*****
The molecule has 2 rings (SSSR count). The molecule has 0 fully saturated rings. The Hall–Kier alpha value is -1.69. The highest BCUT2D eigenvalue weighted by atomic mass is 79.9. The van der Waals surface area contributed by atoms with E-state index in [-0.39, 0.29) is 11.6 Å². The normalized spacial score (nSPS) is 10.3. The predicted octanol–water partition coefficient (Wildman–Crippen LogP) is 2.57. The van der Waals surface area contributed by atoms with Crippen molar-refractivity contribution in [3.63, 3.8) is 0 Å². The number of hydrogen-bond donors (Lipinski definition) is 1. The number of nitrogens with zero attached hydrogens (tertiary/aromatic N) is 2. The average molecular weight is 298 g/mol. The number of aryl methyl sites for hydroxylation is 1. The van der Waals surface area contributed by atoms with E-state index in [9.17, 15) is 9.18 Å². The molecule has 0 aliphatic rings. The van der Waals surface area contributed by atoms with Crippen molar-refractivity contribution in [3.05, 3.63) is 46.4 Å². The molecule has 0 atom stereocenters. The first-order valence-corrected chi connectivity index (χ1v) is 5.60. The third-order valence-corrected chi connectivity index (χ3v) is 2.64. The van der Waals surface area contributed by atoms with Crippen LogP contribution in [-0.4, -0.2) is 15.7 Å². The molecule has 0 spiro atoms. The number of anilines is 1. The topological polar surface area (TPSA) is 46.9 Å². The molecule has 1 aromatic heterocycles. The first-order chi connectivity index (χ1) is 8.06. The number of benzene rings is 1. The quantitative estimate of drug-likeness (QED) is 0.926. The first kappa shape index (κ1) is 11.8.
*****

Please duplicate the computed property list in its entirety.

The molecule has 2 rings (SSSR count). The molecule has 0 fully saturated rings. The Hall–Kier alpha value is -1.69. The highest BCUT2D eigenvalue weighted by atomic mass is 79.9. The van der Waals surface area contributed by atoms with E-state index in [-0.39, 0.29) is 11.6 Å². The normalized spacial score (nSPS) is 10.3. The predicted octanol–water partition coefficient (Wildman–Crippen LogP) is 2.57. The van der Waals surface area contributed by atoms with Crippen molar-refractivity contribution in [3.63, 3.8) is 0 Å². The number of hydrogen-bond donors (Lipinski definition) is 1. The number of nitrogens with zero attached hydrogens (tertiary/aromatic N) is 2. The average molecular weight is 298 g/mol. The number of aryl methyl sites for hydroxylation is 1. The van der Waals surface area contributed by atoms with E-state index in [9.17, 15) is 9.18 Å². The molecule has 0 aliphatic rings. The van der Waals surface area contributed by atoms with Crippen molar-refractivity contribution in [3.05, 3.63) is 46.4 Å². The molecule has 0 atom stereocenters. The first-order valence-corrected chi connectivity index (χ1v) is 5.60. The third-order valence-corrected chi connectivity index (χ3v) is 2.64. The van der Waals surface area contributed by atoms with Crippen LogP contribution in [-0.4, -0.2) is 15.7 Å². The molecule has 0 spiro atoms. The number of anilines is 1. The topological polar surface area (TPSA) is 46.9 Å². The molecule has 1 aromatic heterocycles. The first-order chi connectivity index (χ1) is 8.06. The number of benzene rings is 1. The quantitative estimate of drug-likeness (QED) is 0.926. The first kappa shape index (κ1) is 11.8.